Hudson’s Bay Co. is in talks with New York-based Bloomingdale’s to bring the luxury department store to Canada.
The move to provide space to Bloomingdale's as a “store within a store” would represent a pre-emptive strike on the part of HBC chief executive officer Richard Baker, who is aiming to grab a bigger piece of the high-end fashion retail market before other foreign players arrive, industry sources said.
U.S. upscale department store chain Nordstrom Inc. is speaking to landlords in Canada to find space for its first stores in this country. But attractive retail space is at a premium and a bevy of merchants are chasing a limited number of choice locations, putting pressure on incumbents such as the Bay to move quickly to raise their profile and fight off rising competition.
“It’s the Bay’s way to fight fire with fire,” said Jeffrey Berkowitz, president of Aurora Realty Consultants, which advises retailers on picking real estate space. “It’s part defensive, and it’s part offensive. Nobody wants to be the one left behind.”
Mr. Baker, who would not comment, has already had a hand in reshaping the Canadian retail landscape since acquiring HBC in July of 2008. In a landmark $1.8-billion deal last year, the CEO sold most of the company’s discount Zellers store leases to U.S. rival Target Corp. The purveyor of cheap chic will open its first stores in Canada starting early next year, raising the stakes for a wide range of domestic retailers.
At the same time, the U.S. real estate magnate is racing to improve the ailing Bay under the leadership of seasoned merchant Bonnie Brooks, and the efforts are starting to pay off. She’s added an array of higher-end lines to the Bay, dropped poor sellers and introduced affordably fashionable TopShop boutiques in a licensing agreement with its British parent.
Now sources say Mr. Baker is in discussions to seal a similar deal with Bloomingdale’s, which is owned by Macy’s Inc. While the Bay has moved more upscale, it’s not generally as pricey as Bloomingdale’s, which is closer to Nordstrom in its price positioning. HBC’s U.S. department-store chain Lord & Taylor also doesn’t have as expensive an offering as Bloomingdale’s.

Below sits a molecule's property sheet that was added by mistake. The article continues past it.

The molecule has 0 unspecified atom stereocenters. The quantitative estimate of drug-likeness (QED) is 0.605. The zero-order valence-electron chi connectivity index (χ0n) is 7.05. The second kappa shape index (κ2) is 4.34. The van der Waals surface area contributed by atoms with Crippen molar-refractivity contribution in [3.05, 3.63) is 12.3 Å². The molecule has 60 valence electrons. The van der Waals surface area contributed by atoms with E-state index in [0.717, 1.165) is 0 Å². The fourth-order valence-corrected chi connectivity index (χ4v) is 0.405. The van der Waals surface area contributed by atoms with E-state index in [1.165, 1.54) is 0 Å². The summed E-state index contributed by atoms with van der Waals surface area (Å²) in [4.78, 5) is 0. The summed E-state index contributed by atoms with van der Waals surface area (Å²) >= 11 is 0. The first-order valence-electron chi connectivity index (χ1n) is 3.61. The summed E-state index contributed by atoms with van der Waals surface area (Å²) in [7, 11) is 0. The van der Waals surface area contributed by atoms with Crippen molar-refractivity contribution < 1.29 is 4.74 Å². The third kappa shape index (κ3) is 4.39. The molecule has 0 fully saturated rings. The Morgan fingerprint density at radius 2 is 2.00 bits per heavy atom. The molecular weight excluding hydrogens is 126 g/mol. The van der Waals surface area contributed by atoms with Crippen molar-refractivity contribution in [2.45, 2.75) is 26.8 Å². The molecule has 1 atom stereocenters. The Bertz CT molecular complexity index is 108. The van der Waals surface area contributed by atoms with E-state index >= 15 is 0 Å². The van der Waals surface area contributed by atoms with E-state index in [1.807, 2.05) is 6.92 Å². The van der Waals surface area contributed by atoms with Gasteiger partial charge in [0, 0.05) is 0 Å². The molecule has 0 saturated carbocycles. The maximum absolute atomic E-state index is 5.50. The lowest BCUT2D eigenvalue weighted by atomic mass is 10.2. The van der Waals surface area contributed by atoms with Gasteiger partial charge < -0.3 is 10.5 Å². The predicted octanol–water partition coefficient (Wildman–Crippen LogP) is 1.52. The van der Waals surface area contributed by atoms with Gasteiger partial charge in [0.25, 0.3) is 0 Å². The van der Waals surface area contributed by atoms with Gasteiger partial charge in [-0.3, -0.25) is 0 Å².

Bloomingdale’s, which doesn’t break out its results, has outperformed its parent’s namesake stores, holding on to its well-off customers with contemporary and stylish lines, said Mark Cohen, marketing professor at the Columbia Business School in New York and a former chief executive at Sears Canada Inc.
He said the Bay, along with Sears, Canadian Tire Corp. and others, is feeling the heat to fortify itself against anticipated stresses from the arrival of both Target and Nordstrom, if the latter comes here.
“I think Bloomingdale’s would be a welcome brand in Canada in select markets,” Prof. Cohen said.
The Bay is contemplating putting Bloomingdale’s shops within its Toronto store on Bloor Street West as well as inside one store apiece in Vancouver and Calgary, the sources said. Bloomingdale’s could begin rolling out in-store boutiques in Canada as early as the fall, they said.
The move would help Mr. Baker to fill space productively at his massive downtown Bay stores, Prof. Cohen said. “He’s got way too much space.”
Bloomingdale’s, which launched an e-commerce site in Canada last year, has benefited from a pattern of high-end North American retailers faring better than their mid-priced counterparts as affluent shoppers recovered faster from the recession than others, said Ian Thomas of retail specialist Thomas Consultants in Vancouver.
“Canadians are wealthier and healthier now on a per-capita basis than Americans,” he said. “Canadians have a greater appetite now for luxury goods.”
And foreign retailers have an appetite for Canada. Its shopping malls outperform their U.S. counterparts by almost 50 per cent in sales per square foot, Colliers International reported last week. While the average mall performance in the U.S. in 2011 was just above $400 (U.S.) per square foot, Canadian malls generated an average of almost $600, it found.
Nordstrom executives have said they’re looking for store locations in Canada but finding it tough to find them. The company is believed to be in negotiations with mall owner Cadillac Fairview over three outlets whose leases it recently bought back from Sears in Vancouver, Calgary and Ottawa.
Owner: Macy's Inc.
Products: Upscale clothing, fashion accessories, home furnishings.
Locations: 41 stores, four outlets in the United States. One outlet in Dubai.
Going global: E-commerce program launched last June ships to 91 countries.
Main competitors: Nordstrom, Saks Fifth Avenue.